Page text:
What is a Survival Action, and How is it Different from a Wrongful Death Claim?
While wrongful death claims are for the benefit of the decedent’s family members, a survival action is a claim for the benefit of the deceased victim. The survival action is typically brought for the damages incurred from the time the decedent was injured until the decedent died. For example, if the decedent got into a car crash and suffered serious burns and then did not pass away from those injuries for several days, the survival action would be a way for the deceased person’s estate to claim damages for the decedent’s:
- Pain and suffering
- Emotional distress
- Medical bills
- Funeral expenses and burial costs
Not that you can’t get a double recovery. So, if the funeral expenses are paid through the wrongful death claim, you can’t seek those damages in the survival action.
Just as with a wrongful death claim, the survival action is brought by the personal representative of the decedent’s estate. In fact, they’re generally brought together. However, damages in a survival action are part of the decedent’s estate, and thus the distribution of survival action proceeds may be subject to the decedent’s will, whereas the distribution of wrongful death proceeds is determined by statute.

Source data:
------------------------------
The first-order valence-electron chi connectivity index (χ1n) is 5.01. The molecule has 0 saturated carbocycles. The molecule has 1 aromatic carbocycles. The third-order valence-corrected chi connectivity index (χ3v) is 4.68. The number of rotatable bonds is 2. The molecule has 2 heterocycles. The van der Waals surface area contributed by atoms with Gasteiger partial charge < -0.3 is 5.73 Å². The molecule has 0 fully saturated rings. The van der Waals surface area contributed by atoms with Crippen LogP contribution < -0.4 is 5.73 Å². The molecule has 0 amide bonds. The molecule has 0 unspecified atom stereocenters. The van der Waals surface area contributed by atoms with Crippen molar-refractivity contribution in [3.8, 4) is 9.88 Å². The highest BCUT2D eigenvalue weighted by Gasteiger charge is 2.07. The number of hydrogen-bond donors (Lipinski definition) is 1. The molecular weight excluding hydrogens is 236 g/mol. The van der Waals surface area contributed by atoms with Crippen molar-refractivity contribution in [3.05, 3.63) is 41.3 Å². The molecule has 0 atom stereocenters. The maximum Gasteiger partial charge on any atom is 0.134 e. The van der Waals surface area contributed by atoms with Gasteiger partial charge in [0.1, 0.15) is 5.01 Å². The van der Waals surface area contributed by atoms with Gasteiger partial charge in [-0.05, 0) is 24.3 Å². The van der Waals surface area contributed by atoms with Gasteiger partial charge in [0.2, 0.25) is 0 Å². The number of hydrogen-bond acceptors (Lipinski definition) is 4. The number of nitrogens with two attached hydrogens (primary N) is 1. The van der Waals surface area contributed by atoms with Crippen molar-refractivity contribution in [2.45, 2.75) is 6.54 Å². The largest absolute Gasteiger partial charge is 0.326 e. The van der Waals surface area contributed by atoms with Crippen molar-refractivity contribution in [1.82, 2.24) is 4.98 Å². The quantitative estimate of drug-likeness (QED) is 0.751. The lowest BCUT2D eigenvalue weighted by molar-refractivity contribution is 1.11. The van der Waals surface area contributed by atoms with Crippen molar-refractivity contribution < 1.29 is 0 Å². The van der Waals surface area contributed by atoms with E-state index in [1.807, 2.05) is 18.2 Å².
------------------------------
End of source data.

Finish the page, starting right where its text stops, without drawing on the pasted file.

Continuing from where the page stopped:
How Do You Win a Wrongful Death Case in South Carolina?
So long as someone didn’t intentionally, kill your loved one, the case will center around negligence. To win a negligence case in South Carolina, whether it’s a personal injury or wrongful death case, the claimant must be able to prove the 4 elements of negligence: (1) Duty; (2) Breach; (3) Causation; and (4) Damages. The claimant must establish all 4 elements by the “preponderance of the evidence,” which just means more likely than not.
- Duty: The first element involves proving that the defendant owed your loved one a duty of care. This just means that the defendant owed your loved one a duty to avoid reckless or careless conduct. For example, when we drive on public roads, we owe other drivers a duty to follow traffic laws and pay attention.
- Breach: The second element involves showing that the defendant breached its duty of care by engaging in some careless or reckless actions or otherwise endangered the victim.
- Causation: The third element involves linking the defendant’s conduct to the harm the victim suffered.
- Damages: The final element involves establishing that damage resulted from your loved one’s death. Your loved one obviously suffered damages because they were killed. However, you also need to establish the family’s losses as a result of the death.
What Compensation is Available in a Myrtle Beach Wrongful Death Case?
A family may be entitled to economic, noneconomic, and punitive damages in a wrongful death case where a loved one died in Myrtle Beach. Economic damages are tangible damages, like medical bills, lost wages, and funeral costs. Noneconomic damages are intangible damages, like pain and suffering, emotional distress, mental anguish, loss of support, and loss of companionship.